By now, the McCain-Hagee incident has run its course. Pastor John Hagee has been revealed as a theological boor and John McCain has deftly, if belatedly, stepped away from the Hagee embrace he had earlier so assiduously sought and so gratefully welcomed.
"Boor" is a rough word, I know.
So let Hagee speak for himself in his book Jerusalem Countdown: A Prelude to War: "It was the disobedience and rebellion of the Jews, God's chosen people, to their covenantal responsibility to serve only the one true God, Jehovah, that gave rise to the opposition and persecution that they experienced. ... Their own rebellion had birthed the seed of anti-Semitism that would arise and bring destruction to them for centuries to come ... it rises from the judgment of God upon his rebellious chosen people."
What led to the McCain crisis was the discovery of a recording of a Hagee sermon from the late 1990s, in which Hagee claims that the Holocaust was prophesied in the Bible by the Prophet Jeremiah.
So this self-proclaimed philosemite believes we brought all the centuries of persecution, culminating in the Holocaust, on ourselves. Or he believes that God created Hitler to inflict divine punishment upon us. That was the occasion for McCain's "I am shocked, shocked" repudiation of Hagee's endorsement.
End of story? Hardly. What happens to Hagee now?
Christians United for Israel, an organization founded by Hagee, is planning to hold its Third Annual Washington-Israel Summit towards the end of July. Among the currently scheduled speakers are not only Hagee and Gary Bauer, but also Mideast think-thank scholar Daniel Pipes, former Pennsylvania Sen. Rick Santorum, Charles Jacobs of the David Project, radio talk-show host Dennis Prager, political analyst William Kristol, Connecticut Sen. Joe Lieberman and Sallai Meridor, Israel's ambassador to the United States.
How many of these will now, in light of the new information about Hagee's beliefs, cancel out? Or will they twist and turn to rationalize their continuing support for this false witness?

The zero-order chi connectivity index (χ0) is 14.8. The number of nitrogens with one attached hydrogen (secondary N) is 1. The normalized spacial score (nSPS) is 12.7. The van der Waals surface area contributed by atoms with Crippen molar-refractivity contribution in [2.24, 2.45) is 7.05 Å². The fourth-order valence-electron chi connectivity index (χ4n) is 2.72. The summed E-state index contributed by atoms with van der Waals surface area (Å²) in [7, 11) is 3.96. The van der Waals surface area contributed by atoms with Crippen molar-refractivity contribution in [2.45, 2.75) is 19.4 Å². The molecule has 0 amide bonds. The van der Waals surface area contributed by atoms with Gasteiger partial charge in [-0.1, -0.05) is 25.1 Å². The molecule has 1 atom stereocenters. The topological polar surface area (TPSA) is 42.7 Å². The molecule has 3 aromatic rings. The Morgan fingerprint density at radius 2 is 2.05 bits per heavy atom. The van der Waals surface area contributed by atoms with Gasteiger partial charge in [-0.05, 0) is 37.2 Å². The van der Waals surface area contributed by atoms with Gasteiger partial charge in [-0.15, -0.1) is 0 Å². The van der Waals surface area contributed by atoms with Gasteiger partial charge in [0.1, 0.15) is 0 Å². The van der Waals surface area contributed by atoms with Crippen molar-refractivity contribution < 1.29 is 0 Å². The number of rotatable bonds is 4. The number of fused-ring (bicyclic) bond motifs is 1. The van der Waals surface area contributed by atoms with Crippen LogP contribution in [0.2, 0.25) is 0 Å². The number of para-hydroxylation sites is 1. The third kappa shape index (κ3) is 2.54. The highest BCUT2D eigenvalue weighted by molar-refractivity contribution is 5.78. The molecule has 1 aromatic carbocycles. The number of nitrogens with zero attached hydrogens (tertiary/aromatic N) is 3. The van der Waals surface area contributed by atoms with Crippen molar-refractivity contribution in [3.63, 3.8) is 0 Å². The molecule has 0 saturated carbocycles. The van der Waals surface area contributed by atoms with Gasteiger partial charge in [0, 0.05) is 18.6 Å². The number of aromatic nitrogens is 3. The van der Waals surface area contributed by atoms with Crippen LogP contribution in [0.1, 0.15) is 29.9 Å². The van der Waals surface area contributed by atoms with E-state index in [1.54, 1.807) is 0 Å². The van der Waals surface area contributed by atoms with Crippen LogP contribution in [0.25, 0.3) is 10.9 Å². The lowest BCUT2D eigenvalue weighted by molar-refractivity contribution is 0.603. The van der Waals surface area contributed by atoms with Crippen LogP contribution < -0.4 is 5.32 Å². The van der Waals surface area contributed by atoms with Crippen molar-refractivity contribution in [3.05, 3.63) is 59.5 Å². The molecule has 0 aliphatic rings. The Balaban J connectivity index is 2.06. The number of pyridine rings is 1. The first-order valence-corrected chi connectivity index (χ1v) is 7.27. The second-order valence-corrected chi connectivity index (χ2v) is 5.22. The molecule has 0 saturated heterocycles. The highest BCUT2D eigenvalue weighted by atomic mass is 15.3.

And what, if anything, will AIPAC, where Hagee was just last year a featured speaker at its annual Washington conference, say about the pastor? Talk about rapture: The assembled AIPAC delegates responded to Hagee's provocative rhetoric with nine standing ovations, as if they'd been on the brink of starvation until he tossed them his red meat. My favorite? Hagee: "It is 1938. Iran is Germany. And Ahmadinejad is the new Hitler." Audience: Standing ovation. "It is 1938" as an applause line? Go figure.
For 26 years now, Hagee has been sponsoring, in cities across the country, an event titled "A Night to Stand for Israel."
Between Jan. 8, 2007 and May 15, 2008, there have been 39 such evenings, typically attended by more than a thousand evangelical Christians and almost always a jingo of Jews, usually including the local federation executive and a nonplussed rabbi. And at every one, a check handed over from CUFI to the local Jewish federation for one form or another of welfare work in Israel. What more than we now have before us is required in order for us to refuse this walk-on part in another's noxious melodrama?
This was Hagee at the opening CUFI conference in 2006: "The United States must join Israel in a pre-emptive military strike against Iran to fulfill God's plan for both Israel and the West ... a biblically prophesied end-time confrontation with Iran, which will lead to the Rapture, Tribulation [...] and [the] Second Coming of Christ.")
For that matter, when will Israel stop rolling out the red carpet for Hagee and his followers? Other pastors have resigned their ministries in disgrace over lesser offenses -- say, for example, for engaging the services of a male prostitute. Yet here is Hagee, busy making cheap whores out of as many Jews as he can snare (after all, we need all the friends we can get, right?), and so far, at least, only John McCain has pushed him away.
McCain's Hagee problem has been resolved, even if there's a sour aftertaste. But our Hagee problem has yet to be addressed. For in addition to "standing for Israel" there is also, or ought to be, something called "self-respect."
Leonard Fein is a Boston-based columnist.